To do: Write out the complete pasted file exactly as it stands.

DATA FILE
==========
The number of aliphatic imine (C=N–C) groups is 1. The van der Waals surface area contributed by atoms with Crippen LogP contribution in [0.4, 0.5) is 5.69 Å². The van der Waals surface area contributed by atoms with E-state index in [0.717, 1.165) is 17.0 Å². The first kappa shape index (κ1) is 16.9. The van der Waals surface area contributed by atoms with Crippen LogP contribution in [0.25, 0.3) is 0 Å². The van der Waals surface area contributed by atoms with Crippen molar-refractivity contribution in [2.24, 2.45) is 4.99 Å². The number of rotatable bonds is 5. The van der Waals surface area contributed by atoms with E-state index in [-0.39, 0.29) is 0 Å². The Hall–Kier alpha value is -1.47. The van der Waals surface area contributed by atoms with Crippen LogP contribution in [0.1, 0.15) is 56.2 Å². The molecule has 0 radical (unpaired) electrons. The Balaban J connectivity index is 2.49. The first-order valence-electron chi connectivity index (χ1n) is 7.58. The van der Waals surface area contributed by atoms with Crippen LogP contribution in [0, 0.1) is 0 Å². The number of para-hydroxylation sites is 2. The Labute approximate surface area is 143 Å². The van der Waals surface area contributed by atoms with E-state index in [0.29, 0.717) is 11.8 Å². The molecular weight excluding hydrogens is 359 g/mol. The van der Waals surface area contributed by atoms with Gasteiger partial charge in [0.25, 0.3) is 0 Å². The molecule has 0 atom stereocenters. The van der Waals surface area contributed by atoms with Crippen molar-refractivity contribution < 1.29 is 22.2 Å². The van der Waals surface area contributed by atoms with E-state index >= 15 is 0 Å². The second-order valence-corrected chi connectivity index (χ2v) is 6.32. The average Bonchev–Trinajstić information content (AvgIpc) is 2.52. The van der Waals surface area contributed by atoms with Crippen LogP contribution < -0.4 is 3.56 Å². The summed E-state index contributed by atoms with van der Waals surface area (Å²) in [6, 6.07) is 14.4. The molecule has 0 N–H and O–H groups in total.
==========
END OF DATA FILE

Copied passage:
The number of aliphatic imine (C=N–C) groups is 1. The van der Waals surface area contributed by atoms with Crippen LogP contribution in [0.4, 0.5) is 5.69 Å². The van der Waals surface area contributed by atoms with E-state index in [0.717, 1.165) is 17.0 Å². The first kappa shape index (κ1) is 16.9. The van der Waals surface area contributed by atoms with Crippen LogP contribution in [0.25, 0.3) is 0 Å². The van der Waals surface area contributed by atoms with Crippen molar-refractivity contribution in [2.24, 2.45) is 4.99 Å². The number of rotatable bonds is 5. The van der Waals surface area contributed by atoms with E-state index in [-0.39, 0.29) is 0 Å². The Hall–Kier alpha value is -1.47. The van der Waals surface area contributed by atoms with Crippen LogP contribution in [0.1, 0.15) is 56.2 Å². The molecule has 0 radical (unpaired) electrons. The Balaban J connectivity index is 2.49. The first-order valence-electron chi connectivity index (χ1n) is 7.58. The van der Waals surface area contributed by atoms with Crippen LogP contribution in [0, 0.1) is 0 Å². The number of para-hydroxylation sites is 2. The Labute approximate surface area is 143 Å². The van der Waals surface area contributed by atoms with E-state index in [0.29, 0.717) is 11.8 Å². The molecular weight excluding hydrogens is 359 g/mol. The van der Waals surface area contributed by atoms with Gasteiger partial charge in [0.25, 0.3) is 0 Å². The molecule has 0 atom stereocenters. The van der Waals surface area contributed by atoms with Crippen molar-refractivity contribution < 1.29 is 22.2 Å². The van der Waals surface area contributed by atoms with E-state index >= 15 is 0 Å². The second-order valence-corrected chi connectivity index (χ2v) is 6.32. The average Bonchev–Trinajstić information content (AvgIpc) is 2.52. The van der Waals surface area contributed by atoms with Crippen LogP contribution < -0.4 is 3.56 Å². The summed E-state index contributed by atoms with van der Waals surface area (Å²) in [6, 6.07) is 14.4. The molecule has 0 N–H and O–H groups in total.